13 Then Daniel was brought before the king. The king said to him, “Are you Daniel, one of the Judean exiles that my predecessor the king brought from Judah? 14 I’ve heard that you have the spirit of the gods in you, and that you have insight, intelligence, and extraordinary wisdom. 15 Now the wise men and mediums were brought before me to read this inscription and make its interpretation known to me, but they could not give its interpretation. 16 However, I have heard about you that you can give interpretations and solve problems. Therefore, if you can read this inscription and give me its interpretation, you will be clothed in purple, have a gold chain around your neck, and have the third highest position in the kingdom.”
17 Then Daniel answered the king, “You may keep your gifts, and give your rewards to someone else; however, I will read the inscription for the king and make the interpretation known to him. 18 Your Majesty, the Most High God gave sovereignty, greatness, glory, and majesty to your predecessor Nebuchadnezzar. 19 Because of the greatness He gave him, all peoples, nations, and languages were terrified and fearful of him. He killed anyone he wanted and kept alive anyone he wanted; he exalted anyone he wanted and humbled anyone he wanted. 20 But when his heart was exalted and his spirit became arrogant, he was deposed from his royal throne and his glory was taken from him. 21 He was driven away from people, his mind was like an animal’s, he lived with the wild donkeys, he was fed grass like cattle, and his body was drenched with dew from the sky until he acknowledged that the Most High God is ruler over the kingdom of men and sets anyone He wants over it.
22 “But you his successor, Belshazzar, have not humbled your heart, even though you knew all this. 23 Instead, you have exalted yourself against the Lord of heaven. The vessels from His house were brought to you, and as you and your nobles, wives, and concubines drank wine from them, you praised the gods made of silver and gold, bronze, iron, wood, and stone, which do not see or hear or understand. But you have not glorified the God who holds your life-breath in His hand and who controls the whole course of your life. 24 Therefore, He sent the hand, and this writing was inscribed.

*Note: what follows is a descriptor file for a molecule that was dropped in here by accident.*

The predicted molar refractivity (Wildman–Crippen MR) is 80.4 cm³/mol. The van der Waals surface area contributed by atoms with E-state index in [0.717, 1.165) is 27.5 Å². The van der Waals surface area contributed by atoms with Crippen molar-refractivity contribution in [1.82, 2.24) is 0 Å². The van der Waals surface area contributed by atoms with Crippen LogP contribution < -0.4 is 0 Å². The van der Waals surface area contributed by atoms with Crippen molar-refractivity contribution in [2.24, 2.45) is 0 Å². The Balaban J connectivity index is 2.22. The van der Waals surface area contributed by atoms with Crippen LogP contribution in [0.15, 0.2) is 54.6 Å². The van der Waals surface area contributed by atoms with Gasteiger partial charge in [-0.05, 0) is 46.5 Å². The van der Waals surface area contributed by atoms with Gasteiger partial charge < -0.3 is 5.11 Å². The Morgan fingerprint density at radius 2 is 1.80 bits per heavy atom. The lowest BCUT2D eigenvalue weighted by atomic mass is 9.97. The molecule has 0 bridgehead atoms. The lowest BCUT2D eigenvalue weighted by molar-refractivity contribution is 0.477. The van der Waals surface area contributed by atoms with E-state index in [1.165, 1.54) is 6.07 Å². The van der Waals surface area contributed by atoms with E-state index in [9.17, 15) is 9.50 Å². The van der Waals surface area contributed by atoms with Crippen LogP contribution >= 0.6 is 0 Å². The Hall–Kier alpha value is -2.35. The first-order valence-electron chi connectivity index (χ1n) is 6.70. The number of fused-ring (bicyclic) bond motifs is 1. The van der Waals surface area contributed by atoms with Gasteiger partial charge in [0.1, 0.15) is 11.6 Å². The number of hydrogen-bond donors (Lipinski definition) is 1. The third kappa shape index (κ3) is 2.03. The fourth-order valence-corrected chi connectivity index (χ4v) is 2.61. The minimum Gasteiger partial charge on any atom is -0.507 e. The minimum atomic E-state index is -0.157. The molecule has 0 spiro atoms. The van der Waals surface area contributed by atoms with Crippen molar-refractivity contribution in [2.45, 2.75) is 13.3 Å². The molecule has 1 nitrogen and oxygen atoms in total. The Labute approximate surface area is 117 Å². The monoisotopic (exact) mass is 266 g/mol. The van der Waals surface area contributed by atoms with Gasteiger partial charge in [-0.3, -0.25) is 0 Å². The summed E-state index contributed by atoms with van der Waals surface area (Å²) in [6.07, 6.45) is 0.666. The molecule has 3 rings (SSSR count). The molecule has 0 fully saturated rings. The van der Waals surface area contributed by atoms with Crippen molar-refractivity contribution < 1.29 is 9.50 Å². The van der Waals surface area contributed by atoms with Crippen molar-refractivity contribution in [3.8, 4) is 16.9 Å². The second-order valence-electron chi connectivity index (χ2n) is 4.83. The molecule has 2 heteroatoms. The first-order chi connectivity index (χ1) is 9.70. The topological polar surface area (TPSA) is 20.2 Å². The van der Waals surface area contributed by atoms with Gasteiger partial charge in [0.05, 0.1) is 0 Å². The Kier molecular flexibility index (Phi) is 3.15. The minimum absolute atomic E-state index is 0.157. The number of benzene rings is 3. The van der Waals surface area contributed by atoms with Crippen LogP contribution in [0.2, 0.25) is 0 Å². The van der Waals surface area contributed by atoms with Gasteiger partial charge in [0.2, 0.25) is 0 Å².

25 “This is the writing that was inscribed: MENE, MENE, TEKEL, PARSIN.
26 This is the interpretation of the message:
MENE means that God has numbered the days of your kingdom and brought it to an end.
27 TEKEL means that you have been weighed in the balance and found deficient.
28 PERES means that your kingdom has been divided and given to the Medes and Persians.”
29 Then Belshazzar gave an order, and they clothed Daniel in purple, placed a gold chain around his neck, and issued a proclamation concerning him that he should be the third ruler in the kingdom. 30 That very night Belshazzar the king of the Chaldeans was killed,
b. The foolishness of trying to live as if the Ten Commandments were never given.
2. The power of God’s wisdom
a. The greater Temple destroyed and raised again – why? so that we would look to Him alone.
b. We preach Christ crucified: the foolish of God is wiser than men, and the weakness of God si stronger than men. Ministerial use of human reason.

Wednesday, March 7, 2012

Praise God's gifts in Baptism

Gregory Nazianzus

"Let us discourse upon the second birth in baptism, which is necessary for us, and which gives its name to the Feast of the Lights (Epiphany). Illumination is the splendor of souls, the conversion of the life, the questions put to the good conscience toward God (1Pt 3:21). It is the aid to our weakness, the renunciation of the flesh, the following of the Spirit, the fellowship of the Word, the improvement of the creature, the overwhelming of sin, the participation in light, the dissolution of darkness. It is conveyance to God, dying with Christ, the perfecting of the mind, the rampart of faith, the key of the kingdom of heaven, the change of life, the manumission of slavery, the loosing of chains, the remodeling of the whole man. Why should I go into further detail? Illumination is the greatest and most magnificent of the gifts of God. For just as we speak of the Holy of Holies, and the Song of Songs, as more comprehensive and more excellent than others, so is this called illumination because it is more holy than any other illumination which we possess.

"As Christ the giver of it is called by many various names, so too is this gift, whether it is from the exceeding joy of its nature (as those who are very fond of a thing take pleasure in using its name), or that the great variety of its benefits has reacted for us upon its names. We call it, the gift, the grace, baptism, anointment, illumination and, the clothing of immortality, the font of regeneration, the seal, and everything that is honorable. We call it the gift, because it is given to us in return for nothing on our part; grace, because it is conferred even on debtors; baptism, because sin is buried with it in the water; anointment, because it is priestly and royal. It is called illumination, because of its splendor; Clothing, because it hides our shame; the font, because it washes us; the seal because it preserves us, and is moreover the indication of the Lord's dominion. In it the heavens rejoice. It is glorified by angels, because of its related splendor. It is the image of the heavenly bliss. We long indeed to sing out its praises, but we cannot worthily do so."